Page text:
Aarhus, Denmark (UroToday.com) Dr. Madhuri Koti of Queen’s University in Kingston, Canada presented data investigating the synergistic potential of Bacillus Calmette-Guerin (BCG) and STING pathway activators to improve the response of non-muscle invasive bladder cancer patients. The STING pathway, or “stimulator of interferon genes” pathway, plays an important role in induction of chemokines.
STING agonists were thus hypothesized to augment the response of BCG therapy. In THP-1 monocytic cells, THP-1 defNLRP3 cells, THP-1 dual STING knockout cells, RT112 bladder cancer cells, and primary bladder epithelial cells, TICE BCG was administered with or without concurrent STING agonist. Multiplex cytokine analyses were performed to determine the levels of interferon-induced cytokines post-treatment.
Dr. Koti reported that there were significantly higher levels of CXCL10 and CCL5 in THP-1 monocytic cells and primary bladder epithelial cells. Additionally, nanostring gene expression profiling found that concurrent administration of a STING agonist with BCG did in fact activate STING pathway genes in monocytes and bladder cancer cells. Dr. Koti hopes to continue her work investigating these findings in in vivo models moving forward.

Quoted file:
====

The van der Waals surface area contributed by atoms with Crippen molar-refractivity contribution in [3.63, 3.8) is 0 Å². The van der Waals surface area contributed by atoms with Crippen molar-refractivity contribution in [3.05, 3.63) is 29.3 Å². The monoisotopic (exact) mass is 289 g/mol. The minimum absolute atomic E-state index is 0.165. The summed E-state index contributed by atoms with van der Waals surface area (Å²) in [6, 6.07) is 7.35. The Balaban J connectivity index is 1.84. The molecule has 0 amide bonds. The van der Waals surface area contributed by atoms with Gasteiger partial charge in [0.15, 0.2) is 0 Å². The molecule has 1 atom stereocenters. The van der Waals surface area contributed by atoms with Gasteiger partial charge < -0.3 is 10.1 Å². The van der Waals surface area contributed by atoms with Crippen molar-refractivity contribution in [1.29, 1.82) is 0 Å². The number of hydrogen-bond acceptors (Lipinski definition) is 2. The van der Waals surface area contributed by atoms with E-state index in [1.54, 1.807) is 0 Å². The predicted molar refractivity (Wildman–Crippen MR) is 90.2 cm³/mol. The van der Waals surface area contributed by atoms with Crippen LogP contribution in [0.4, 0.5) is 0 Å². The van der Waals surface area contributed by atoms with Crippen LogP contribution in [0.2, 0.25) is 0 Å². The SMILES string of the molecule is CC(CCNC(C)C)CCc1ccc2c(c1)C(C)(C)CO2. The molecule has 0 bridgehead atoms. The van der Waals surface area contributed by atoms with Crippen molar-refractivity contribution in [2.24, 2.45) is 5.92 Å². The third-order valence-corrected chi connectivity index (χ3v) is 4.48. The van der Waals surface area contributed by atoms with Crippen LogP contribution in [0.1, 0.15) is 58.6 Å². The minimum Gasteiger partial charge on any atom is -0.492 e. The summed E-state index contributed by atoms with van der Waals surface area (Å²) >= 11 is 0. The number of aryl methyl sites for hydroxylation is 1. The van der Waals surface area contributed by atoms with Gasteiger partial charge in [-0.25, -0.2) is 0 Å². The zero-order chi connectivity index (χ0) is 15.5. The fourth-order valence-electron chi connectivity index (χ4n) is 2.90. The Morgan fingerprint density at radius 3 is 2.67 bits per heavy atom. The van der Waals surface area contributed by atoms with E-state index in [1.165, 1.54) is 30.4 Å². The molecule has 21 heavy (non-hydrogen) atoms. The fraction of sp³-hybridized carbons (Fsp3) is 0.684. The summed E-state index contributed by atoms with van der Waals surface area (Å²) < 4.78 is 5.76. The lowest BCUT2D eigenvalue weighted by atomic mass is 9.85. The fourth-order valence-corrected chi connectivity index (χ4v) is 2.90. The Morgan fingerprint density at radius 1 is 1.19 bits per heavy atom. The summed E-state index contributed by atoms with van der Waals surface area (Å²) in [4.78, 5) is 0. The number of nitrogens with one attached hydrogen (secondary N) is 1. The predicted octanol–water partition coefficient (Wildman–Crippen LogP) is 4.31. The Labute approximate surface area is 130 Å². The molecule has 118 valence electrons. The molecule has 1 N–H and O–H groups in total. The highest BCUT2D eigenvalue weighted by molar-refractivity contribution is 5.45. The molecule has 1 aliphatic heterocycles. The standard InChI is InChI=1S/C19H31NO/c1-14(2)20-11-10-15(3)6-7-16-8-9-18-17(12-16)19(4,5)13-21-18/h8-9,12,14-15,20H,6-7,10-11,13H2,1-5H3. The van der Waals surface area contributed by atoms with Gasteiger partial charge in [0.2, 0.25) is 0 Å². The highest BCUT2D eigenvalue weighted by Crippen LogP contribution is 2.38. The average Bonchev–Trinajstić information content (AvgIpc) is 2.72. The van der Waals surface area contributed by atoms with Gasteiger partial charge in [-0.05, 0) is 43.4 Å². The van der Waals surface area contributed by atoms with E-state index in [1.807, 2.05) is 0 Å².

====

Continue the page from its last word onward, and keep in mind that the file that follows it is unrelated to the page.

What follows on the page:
Abstract take-home messages:
- In vitro models investigating the use of concurrent administration of STING agonists with TICE BCG show promising increases in chemokine expression as well as activation of STING pathways. This may represent a novel strategy to augment the effect of BCG in select patients, pending validation in in vivo models.
Written by Dr. Vikram M. Narayan (@VikramNarayan), Urologic Oncology Fellow with Ashish M. Kamat, MD (@UroDocAsh), Professor, Department of Urology, Division of Surgery, The University of Texas MD Anderson Cancer Center, Houston, TX at the 17th meeting of the International Bladder Cancer Network, (IBCN, #IBCN2019) October 3rd – 5th, 2019 in Aarhus, Denmark.